U.N. Secretary-General Ban Ki-moon launched a $2.2 billion initiative on Tuesday to stamp out cholera over the next decade in impoverished Haiti, where an epidemic has killed thousands of people and been blamed on U.N. peacekeepers.
Cholera - an infection causing severe diarrhea that can lead to dehydration and death - has killed some 7,750 Haitians and sickened almost 620,000 since October 2010. It occurs in places with poor sanitation and can be treated with clean fluids.
An independent panel appointed by Ban to study the epidemic issued a May 2011 report that did not determine conclusively how the cholera was introduced to Haiti. But the U.S. Centers for Disease Control and Prevention in June 2011 found that evidence strongly suggested U.N. peacekeepers from Nepal were the source.
The World Health Organization projects up to 112,000 cases in Haiti during 2012.
"Haiti has seen a dramatic fall in infection and fatality rates. But this will not be a short-term crisis. Eliminating cholera from Haiti will continue to require the full cooperation and support of the international community," Ban said.
Ban said Haiti needed $500 million to implement the first two years of the initiative, which will also address the spread of the cholera outbreak to neighboring Dominican Republic.
"The main focus is on the extension of clean drinking water and sanitation systems," Ban said. "But we are also determined to save lives now through the use of an oral cholera vaccine."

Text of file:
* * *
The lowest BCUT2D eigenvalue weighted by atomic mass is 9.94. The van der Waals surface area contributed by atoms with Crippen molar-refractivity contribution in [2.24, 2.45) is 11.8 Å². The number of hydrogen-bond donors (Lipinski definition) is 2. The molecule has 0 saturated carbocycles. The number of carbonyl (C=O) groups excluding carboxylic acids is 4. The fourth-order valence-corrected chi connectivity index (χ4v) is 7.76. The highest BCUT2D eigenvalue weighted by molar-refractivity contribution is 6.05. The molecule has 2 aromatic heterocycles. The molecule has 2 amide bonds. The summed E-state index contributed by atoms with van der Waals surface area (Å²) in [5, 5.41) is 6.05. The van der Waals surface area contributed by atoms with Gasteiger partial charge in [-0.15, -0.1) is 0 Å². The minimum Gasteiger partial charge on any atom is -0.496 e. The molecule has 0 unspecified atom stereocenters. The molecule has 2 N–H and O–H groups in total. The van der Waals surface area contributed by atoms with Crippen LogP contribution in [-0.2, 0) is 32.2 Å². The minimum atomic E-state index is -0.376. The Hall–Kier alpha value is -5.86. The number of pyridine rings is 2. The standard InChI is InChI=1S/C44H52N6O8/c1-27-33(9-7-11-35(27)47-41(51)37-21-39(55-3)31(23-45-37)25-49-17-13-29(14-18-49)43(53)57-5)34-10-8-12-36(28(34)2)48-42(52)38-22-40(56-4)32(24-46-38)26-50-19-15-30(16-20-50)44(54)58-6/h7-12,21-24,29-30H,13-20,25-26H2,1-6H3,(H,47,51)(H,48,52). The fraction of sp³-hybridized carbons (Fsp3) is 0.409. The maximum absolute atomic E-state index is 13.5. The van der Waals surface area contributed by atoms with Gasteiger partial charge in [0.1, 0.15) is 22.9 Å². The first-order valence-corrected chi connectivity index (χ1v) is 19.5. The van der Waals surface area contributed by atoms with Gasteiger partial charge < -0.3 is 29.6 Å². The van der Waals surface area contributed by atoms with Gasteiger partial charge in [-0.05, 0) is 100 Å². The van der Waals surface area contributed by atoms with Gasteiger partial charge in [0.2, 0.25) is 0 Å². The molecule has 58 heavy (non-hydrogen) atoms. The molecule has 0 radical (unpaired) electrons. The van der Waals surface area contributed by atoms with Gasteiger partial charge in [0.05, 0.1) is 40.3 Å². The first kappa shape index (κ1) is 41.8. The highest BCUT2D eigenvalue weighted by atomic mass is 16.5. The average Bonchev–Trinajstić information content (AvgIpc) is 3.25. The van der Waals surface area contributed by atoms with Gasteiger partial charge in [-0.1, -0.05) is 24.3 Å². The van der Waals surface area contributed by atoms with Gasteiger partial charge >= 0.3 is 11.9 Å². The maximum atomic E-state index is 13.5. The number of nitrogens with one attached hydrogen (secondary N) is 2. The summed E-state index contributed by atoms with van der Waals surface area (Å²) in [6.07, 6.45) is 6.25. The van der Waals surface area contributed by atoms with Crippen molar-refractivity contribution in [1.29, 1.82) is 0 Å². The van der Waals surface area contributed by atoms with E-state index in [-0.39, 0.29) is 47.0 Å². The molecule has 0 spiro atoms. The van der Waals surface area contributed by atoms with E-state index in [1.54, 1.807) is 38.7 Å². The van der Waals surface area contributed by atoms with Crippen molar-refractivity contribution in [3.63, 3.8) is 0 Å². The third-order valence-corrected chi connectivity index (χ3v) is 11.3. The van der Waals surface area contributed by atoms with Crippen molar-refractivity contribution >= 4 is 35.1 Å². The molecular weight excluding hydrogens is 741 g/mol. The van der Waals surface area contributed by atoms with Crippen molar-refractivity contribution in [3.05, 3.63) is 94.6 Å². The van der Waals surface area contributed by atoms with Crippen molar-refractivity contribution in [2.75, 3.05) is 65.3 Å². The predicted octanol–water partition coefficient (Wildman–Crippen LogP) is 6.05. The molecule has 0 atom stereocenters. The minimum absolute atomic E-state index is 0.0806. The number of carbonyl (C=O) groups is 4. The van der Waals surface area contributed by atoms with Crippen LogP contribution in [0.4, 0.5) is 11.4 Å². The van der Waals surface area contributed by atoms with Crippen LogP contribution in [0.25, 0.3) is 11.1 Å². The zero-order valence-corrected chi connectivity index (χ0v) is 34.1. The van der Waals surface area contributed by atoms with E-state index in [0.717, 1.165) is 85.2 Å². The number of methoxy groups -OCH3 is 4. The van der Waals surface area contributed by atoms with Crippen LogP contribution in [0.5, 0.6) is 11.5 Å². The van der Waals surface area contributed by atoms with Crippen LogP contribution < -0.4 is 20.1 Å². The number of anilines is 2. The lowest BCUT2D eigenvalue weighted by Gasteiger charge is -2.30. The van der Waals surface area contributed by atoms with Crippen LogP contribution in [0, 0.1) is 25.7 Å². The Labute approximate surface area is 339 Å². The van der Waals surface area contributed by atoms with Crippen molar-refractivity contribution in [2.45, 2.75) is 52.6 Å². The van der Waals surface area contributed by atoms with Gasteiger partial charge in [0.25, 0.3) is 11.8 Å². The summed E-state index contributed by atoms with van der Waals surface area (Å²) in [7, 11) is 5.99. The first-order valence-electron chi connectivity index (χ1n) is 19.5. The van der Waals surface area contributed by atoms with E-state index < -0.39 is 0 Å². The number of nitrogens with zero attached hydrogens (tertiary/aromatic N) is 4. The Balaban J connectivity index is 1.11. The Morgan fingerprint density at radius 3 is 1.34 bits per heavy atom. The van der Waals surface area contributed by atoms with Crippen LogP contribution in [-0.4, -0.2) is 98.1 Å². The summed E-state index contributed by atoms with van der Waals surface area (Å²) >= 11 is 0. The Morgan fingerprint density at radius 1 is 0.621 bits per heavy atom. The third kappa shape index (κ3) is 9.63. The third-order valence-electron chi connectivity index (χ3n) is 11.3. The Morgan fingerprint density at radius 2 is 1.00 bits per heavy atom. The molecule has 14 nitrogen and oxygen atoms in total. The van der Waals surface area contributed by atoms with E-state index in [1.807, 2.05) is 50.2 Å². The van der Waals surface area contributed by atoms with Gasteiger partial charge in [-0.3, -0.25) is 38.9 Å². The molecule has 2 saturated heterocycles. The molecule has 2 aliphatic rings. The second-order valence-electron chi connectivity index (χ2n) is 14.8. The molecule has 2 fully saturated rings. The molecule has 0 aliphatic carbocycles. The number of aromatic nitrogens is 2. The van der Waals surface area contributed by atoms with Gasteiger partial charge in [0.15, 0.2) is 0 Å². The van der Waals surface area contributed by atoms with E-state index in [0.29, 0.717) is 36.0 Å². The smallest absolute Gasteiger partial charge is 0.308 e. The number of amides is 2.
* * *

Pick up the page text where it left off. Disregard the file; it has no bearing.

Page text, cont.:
"Because global vaccines are in short supply, we will first target high-risk areas: densely populated urban areas and rural areas far removed from health services," he said. "As production increases, the vaccine effort will expand its reach."
Ban announced that $215 million in existing funds from donors would be used to support the initiative, while the United Nations would contribute $23.5 million on top of $118 million the U.N. system has already spent on the cholera outbreak.
"I will use every opportunity in the months ahead to mobilize even more funding," Ban said.
Haiti's Prime Minister Laurent Lamothe told Reuters in September that the epidemic was "regrettable" but had been brought under control.
Haiti is still struggling to lift itself from the rubble left by an earthquake in January 2010 that killed about 300,000 people and left more than 1.5 million homeless. Lamothe said 1.2 million of those had been moved back into homes, while the United Nations said 390,000 were still living in tent camps.